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Profiling antibody immune markers using nucleic acid systems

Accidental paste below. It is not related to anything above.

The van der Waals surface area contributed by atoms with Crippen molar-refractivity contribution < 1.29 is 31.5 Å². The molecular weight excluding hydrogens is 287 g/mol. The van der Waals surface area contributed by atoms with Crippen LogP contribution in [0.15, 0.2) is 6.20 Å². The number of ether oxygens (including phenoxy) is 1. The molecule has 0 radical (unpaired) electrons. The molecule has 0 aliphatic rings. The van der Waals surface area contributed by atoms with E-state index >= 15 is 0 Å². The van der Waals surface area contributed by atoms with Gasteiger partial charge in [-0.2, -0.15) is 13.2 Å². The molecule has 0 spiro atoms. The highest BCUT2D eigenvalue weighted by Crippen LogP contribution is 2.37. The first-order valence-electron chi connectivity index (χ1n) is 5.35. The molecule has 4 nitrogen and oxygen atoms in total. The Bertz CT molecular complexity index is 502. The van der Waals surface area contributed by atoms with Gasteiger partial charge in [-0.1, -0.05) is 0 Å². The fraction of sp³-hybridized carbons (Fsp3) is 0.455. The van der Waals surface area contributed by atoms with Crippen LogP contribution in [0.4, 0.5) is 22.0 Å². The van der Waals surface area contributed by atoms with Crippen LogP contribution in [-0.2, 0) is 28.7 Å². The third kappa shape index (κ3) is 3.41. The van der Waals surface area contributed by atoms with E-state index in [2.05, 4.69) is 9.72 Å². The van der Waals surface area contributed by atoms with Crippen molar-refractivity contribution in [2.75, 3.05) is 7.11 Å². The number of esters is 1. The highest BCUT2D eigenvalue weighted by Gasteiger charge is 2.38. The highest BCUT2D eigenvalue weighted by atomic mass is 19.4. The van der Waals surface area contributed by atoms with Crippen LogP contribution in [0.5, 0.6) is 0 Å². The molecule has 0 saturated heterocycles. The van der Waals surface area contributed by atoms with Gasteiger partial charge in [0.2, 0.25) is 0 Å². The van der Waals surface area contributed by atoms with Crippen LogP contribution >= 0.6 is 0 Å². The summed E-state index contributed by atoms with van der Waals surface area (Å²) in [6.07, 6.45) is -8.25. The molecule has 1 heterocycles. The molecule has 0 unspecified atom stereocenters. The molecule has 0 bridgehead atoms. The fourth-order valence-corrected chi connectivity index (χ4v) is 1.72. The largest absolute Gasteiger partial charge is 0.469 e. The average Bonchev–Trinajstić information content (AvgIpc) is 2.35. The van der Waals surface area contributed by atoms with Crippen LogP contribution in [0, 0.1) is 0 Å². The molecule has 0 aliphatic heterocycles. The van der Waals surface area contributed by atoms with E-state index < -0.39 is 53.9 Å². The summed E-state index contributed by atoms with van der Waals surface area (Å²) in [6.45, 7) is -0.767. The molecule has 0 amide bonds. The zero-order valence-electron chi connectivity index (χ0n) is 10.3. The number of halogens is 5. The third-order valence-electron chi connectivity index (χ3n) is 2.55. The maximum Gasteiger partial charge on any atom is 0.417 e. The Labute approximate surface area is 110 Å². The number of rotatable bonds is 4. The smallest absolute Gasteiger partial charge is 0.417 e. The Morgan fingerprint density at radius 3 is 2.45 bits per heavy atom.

Technology to profile nucleic acid materials has been greatly advanced over the past decade. Nowadays, tools such as real-time quantitative PCR (qPCR) and next generation sequencing (NGS) are standard workhorses for biomedical laboratory. However, in contrast to great advance in nucleic acid science, assays used to quantify proteins and antibodies immune markers remain much stagnant. Traditional assays immunoassays such as enzyme linked immunosorbent assays (ELISA) and western blots, invented almost half a century ago, are still widely used. These assays face limitations including low sensitivity, low specificity, limited multiplex power and requirement of large sample volume. To this end, I have thought to create a methodology that allows researchers to leverage advanced nucleic acid tools to profile protein and antibody immune markers. In this thesis, I will provide an overview on current landscapes of nucleic acid-based assays for protein and antibody immune markers, and discuss how the new nucleic acid-based assay that I developed differentiates and complements other nucleic acid tools. Then, I will describe in details about our new nucleic acid assays including the creation of protein-DNA conjugates and use of these reagents to transform protein/antibody identities into quantifiable nucleic acid signals. Furthermore, I will describe potential impact of such methods in research and clinical settings. Finally, I will discuss potential development that is required to make this assays widely deployable in research and clinical communities.

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